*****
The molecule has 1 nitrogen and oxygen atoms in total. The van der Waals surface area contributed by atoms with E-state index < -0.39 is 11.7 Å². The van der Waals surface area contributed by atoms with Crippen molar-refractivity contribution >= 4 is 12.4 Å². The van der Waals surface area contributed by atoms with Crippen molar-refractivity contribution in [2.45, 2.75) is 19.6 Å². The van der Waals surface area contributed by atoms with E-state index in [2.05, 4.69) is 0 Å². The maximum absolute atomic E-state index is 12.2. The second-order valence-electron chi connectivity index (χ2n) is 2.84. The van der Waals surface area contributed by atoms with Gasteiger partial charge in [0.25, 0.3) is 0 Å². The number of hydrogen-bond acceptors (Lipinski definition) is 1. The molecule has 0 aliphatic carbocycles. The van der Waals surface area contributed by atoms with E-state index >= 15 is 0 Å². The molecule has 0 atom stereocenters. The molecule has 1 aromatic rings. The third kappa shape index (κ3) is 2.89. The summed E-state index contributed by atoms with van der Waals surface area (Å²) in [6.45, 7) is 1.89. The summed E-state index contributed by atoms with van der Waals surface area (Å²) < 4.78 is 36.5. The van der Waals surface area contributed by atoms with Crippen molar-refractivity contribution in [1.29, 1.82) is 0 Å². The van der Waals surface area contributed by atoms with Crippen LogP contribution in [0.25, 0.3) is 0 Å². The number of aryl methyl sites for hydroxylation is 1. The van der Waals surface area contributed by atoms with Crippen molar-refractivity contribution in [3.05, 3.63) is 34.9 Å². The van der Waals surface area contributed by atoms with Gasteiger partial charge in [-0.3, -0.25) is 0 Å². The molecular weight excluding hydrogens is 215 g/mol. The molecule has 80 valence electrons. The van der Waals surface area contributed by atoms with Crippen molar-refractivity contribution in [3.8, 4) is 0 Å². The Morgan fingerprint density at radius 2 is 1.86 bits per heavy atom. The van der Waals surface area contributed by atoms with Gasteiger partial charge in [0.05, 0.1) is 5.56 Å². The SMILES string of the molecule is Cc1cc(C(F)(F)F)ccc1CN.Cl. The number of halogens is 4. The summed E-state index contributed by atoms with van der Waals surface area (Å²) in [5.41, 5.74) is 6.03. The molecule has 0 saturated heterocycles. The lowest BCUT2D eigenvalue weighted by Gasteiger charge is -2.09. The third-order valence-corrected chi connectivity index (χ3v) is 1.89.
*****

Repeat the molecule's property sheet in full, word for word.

The molecule has 1 nitrogen and oxygen atoms in total. The van der Waals surface area contributed by atoms with E-state index < -0.39 is 11.7 Å². The van der Waals surface area contributed by atoms with Crippen molar-refractivity contribution >= 4 is 12.4 Å². The van der Waals surface area contributed by atoms with Crippen molar-refractivity contribution in [2.45, 2.75) is 19.6 Å². The van der Waals surface area contributed by atoms with E-state index in [2.05, 4.69) is 0 Å². The maximum absolute atomic E-state index is 12.2. The second-order valence-electron chi connectivity index (χ2n) is 2.84. The van der Waals surface area contributed by atoms with Gasteiger partial charge in [0.25, 0.3) is 0 Å². The number of hydrogen-bond acceptors (Lipinski definition) is 1. The molecule has 0 aliphatic carbocycles. The van der Waals surface area contributed by atoms with E-state index >= 15 is 0 Å². The molecule has 0 atom stereocenters. The molecule has 1 aromatic rings. The third kappa shape index (κ3) is 2.89. The summed E-state index contributed by atoms with van der Waals surface area (Å²) in [6.45, 7) is 1.89. The summed E-state index contributed by atoms with van der Waals surface area (Å²) < 4.78 is 36.5. The van der Waals surface area contributed by atoms with Crippen molar-refractivity contribution in [1.29, 1.82) is 0 Å². The van der Waals surface area contributed by atoms with Crippen LogP contribution in [0.25, 0.3) is 0 Å². The number of aryl methyl sites for hydroxylation is 1. The van der Waals surface area contributed by atoms with Crippen molar-refractivity contribution in [3.05, 3.63) is 34.9 Å². The van der Waals surface area contributed by atoms with Gasteiger partial charge in [-0.3, -0.25) is 0 Å². The molecular weight excluding hydrogens is 215 g/mol. The molecule has 80 valence electrons. The van der Waals surface area contributed by atoms with Crippen molar-refractivity contribution in [3.8, 4) is 0 Å². The Morgan fingerprint density at radius 2 is 1.86 bits per heavy atom. The van der Waals surface area contributed by atoms with Gasteiger partial charge in [0.05, 0.1) is 5.56 Å². The SMILES string of the molecule is Cc1cc(C(F)(F)F)ccc1CN.Cl. The number of halogens is 4. The summed E-state index contributed by atoms with van der Waals surface area (Å²) in [5.41, 5.74) is 6.03. The molecule has 0 saturated heterocycles. The lowest BCUT2D eigenvalue weighted by Gasteiger charge is -2.09. The third-order valence-corrected chi connectivity index (χ3v) is 1.89.